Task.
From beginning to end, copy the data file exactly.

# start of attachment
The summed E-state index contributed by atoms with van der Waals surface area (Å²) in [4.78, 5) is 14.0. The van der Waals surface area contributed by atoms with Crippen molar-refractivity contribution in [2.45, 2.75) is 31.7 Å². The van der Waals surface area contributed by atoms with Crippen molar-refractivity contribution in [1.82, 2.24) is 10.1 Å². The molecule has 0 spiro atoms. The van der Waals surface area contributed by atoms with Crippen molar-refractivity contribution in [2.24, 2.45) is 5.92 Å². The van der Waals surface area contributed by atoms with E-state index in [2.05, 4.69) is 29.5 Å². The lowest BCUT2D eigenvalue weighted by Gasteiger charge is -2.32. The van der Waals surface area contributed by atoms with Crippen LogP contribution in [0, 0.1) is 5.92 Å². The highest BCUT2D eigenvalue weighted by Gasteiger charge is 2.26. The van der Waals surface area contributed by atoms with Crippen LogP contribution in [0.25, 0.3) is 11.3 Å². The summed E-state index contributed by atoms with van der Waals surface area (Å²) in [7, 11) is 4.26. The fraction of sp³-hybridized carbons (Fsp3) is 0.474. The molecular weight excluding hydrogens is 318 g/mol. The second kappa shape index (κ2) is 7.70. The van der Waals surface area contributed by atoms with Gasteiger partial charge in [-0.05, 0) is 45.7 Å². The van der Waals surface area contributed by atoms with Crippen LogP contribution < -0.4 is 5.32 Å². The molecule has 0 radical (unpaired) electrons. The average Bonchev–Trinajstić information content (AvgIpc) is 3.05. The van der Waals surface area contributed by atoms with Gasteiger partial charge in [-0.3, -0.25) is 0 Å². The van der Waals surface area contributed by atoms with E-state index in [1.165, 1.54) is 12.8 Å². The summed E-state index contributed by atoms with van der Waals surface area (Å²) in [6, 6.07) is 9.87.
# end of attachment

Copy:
The summed E-state index contributed by atoms with van der Waals surface area (Å²) in [4.78, 5) is 14.0. The van der Waals surface area contributed by atoms with Crippen molar-refractivity contribution in [2.45, 2.75) is 31.7 Å². The van der Waals surface area contributed by atoms with Crippen molar-refractivity contribution in [1.82, 2.24) is 10.1 Å². The molecule has 0 spiro atoms. The van der Waals surface area contributed by atoms with Crippen molar-refractivity contribution in [2.24, 2.45) is 5.92 Å². The van der Waals surface area contributed by atoms with E-state index in [2.05, 4.69) is 29.5 Å². The lowest BCUT2D eigenvalue weighted by Gasteiger charge is -2.32. The van der Waals surface area contributed by atoms with Crippen LogP contribution in [0, 0.1) is 5.92 Å². The highest BCUT2D eigenvalue weighted by Gasteiger charge is 2.26. The van der Waals surface area contributed by atoms with Crippen LogP contribution in [0.25, 0.3) is 11.3 Å². The summed E-state index contributed by atoms with van der Waals surface area (Å²) in [7, 11) is 4.26. The fraction of sp³-hybridized carbons (Fsp3) is 0.474. The molecular weight excluding hydrogens is 318 g/mol. The second kappa shape index (κ2) is 7.70. The van der Waals surface area contributed by atoms with Gasteiger partial charge in [-0.05, 0) is 45.7 Å². The van der Waals surface area contributed by atoms with Crippen LogP contribution < -0.4 is 5.32 Å². The molecule has 0 radical (unpaired) electrons. The average Bonchev–Trinajstić information content (AvgIpc) is 3.05. The van der Waals surface area contributed by atoms with Gasteiger partial charge in [-0.3, -0.25) is 0 Å². The van der Waals surface area contributed by atoms with E-state index in [1.165, 1.54) is 12.8 Å². The summed E-state index contributed by atoms with van der Waals surface area (Å²) in [6, 6.07) is 9.87.